‘Invisible in Visual Effects’ asks the question - how many women are responsible for the imagery on screen? The answer – very few.
The USC Annenberg Inclusion Initiative and Women in Animation have just released a report, “Invisible in Visual Effects,” which explores women’s participation across industries. With blockbuster films featuring stunning visual effects being used to draw audiences back to movie theaters, the study looks at the burning question: how many women are responsible for the imagery on screen? Apparently, according to the report, the answer is not very many.
This is the second study done in partnership between Dr. Stacy L. Smith, the Annenberg Inclusion Initiative, and Women in Animation, and it takes a quantitative approach to examining women working in visual effects. The study examined 400 top-grossing films from 2016 to 2019 with a focus on overall prevalence and leadership credits; it further explored women working in the executive ranks across 60 VFX companies. Awards recognition for women was also assessed. The report includes a qualitative investigation consisting of 82 in-depth interviews with women in VFX as well as industry decision-makers.
Across 400 top-grossing films from 2016 to 2019, women received 21.6% of all VFX credits. This is a ratio of 3.6 men to every 1 woman working in VFX. Additionally, there was no change over time, with 20.8% of credits awarded to women in 2016 and 22.6% in 2019.
Turning to leadership roles, women held 16.2% of all senior positions across the 4-year period. This varied by position, however, as women comprised only 2.9% of VFX supervisors but 46.7% of VFX producers. Less than one-quarter (23%) of VFX editors were women, while fewer than 10% of other leadership roles were held by women: Animation supervisors (3.7%), Lighting supervisors (2%), Compositing supervisors (7.4%) and CG/3D supervisors (3.5%).
The study also asked how often women of color held these top positions. The answer? Infrequently. Women of color filled only 2.5% of all leadership roles, and less than 1% of VFX supervisor positions across the sample. This is a ratio of 208 men for every 1 woman of color working as a VFX supervisor. Women of color were most likely to be VFX producers (5.8% of all roles) or VFX editors (5.1% of all roles) but held only 1% of other leadership positions across 400 top films.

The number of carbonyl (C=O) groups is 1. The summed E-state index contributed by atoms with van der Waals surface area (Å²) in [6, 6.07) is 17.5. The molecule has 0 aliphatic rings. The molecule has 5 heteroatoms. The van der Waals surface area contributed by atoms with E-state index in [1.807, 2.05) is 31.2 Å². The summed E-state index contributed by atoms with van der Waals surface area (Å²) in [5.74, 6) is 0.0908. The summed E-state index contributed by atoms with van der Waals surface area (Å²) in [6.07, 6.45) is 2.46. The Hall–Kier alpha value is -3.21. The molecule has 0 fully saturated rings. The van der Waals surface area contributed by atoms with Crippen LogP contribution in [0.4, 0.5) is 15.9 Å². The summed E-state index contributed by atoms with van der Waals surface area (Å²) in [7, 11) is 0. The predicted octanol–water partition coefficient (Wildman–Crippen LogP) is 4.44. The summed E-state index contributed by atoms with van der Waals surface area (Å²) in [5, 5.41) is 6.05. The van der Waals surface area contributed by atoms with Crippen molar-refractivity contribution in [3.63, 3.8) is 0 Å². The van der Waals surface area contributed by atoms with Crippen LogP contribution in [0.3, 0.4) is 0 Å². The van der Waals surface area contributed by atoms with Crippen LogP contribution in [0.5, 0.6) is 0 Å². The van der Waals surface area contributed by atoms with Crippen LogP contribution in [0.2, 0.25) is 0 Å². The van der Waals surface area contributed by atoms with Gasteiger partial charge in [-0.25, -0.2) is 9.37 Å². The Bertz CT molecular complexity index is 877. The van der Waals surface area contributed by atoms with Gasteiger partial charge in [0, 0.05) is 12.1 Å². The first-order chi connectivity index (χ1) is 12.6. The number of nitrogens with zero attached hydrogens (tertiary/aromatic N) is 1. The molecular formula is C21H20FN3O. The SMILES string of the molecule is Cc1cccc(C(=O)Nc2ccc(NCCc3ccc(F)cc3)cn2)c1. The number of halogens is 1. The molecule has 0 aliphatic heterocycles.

“The lack of women in the visual effects industry is part of a larger pattern of exclusion across the film industry,” noted Smith. “VFX companies and studios have to think critically about their hiring and promotion practices as well as the cultures they create internally if they want to see more women and in particular women of color ascending to leadership roles.”
The study included an examination of the pipeline positions that lead to supervisory roles. The authors note that women fill between 13.9% and 21.5% of pipeline jobs, but these figures plummet to less than 10% of leadership positions. Even in producing roles, women fill nearly two-thirds of production coordinator roles, but their prevalence drops to less than half of producers.
“There are clear leaks and cracks in the pipeline for women across the ecosystem of the VFX industry,” added Smith.
The report also provides insight into the leadership profile of 60 top VFX companies. The companies were chosen based on their work across top movies. Overall, slightly more than one-quarter (26.9%) of executives at these companies were women, and 5.5% were women of color. Based on frequency of work across top films, the companies were sorted into three tiers. The highest tier of companies, representing 20 organizations, had the highest percentage of women and women of color executives—30% and 6.2%, respectively. Fewer than 25% of executives across the middle (24.8%) and lowest (21.4%) tiers were women, with women of color comprising 4.8% of roles at both tiers.
“As the data from this landmark study shows, there are clearly obstacles in place for women in the realm of visual effects,” explained WIA president Marge Dean. “We hope that this fact-based awareness will open more doors and repair broken rungs on the leadership ladder to create a more diverse and inclusive environment in this sector of the entertainment industry.”
Another area explored was awards related to visual effects. Only one woman has been nominated for and won an Academy Award for Visual Effects. At the Visual Effects Society’s VES Awards, women fared better— 12.8% of nominees between 2016 and 2020 and 9.3% of winners. Women of color comprised 2.1% of nominees but none have won an award in the time frame examined.
Results from the qualitative analysis demonstrate the major impediments facing women in the visual effects industry. Responses indicated that three factors contribute independently and interactively to prevent women in VFX from reaching positions of leadership. These include issues related to workforce composition and the prevalence of men in the industry; workplace culture that does not meet women’s needs around work/family balance or encourage their participation; and leadership perceptions that link supervisory roles to masculine traits. The report provides insight as to how these factors may impede women’s careers or encourage them to pursue VFX producer roles which often have less prestige or lower pay.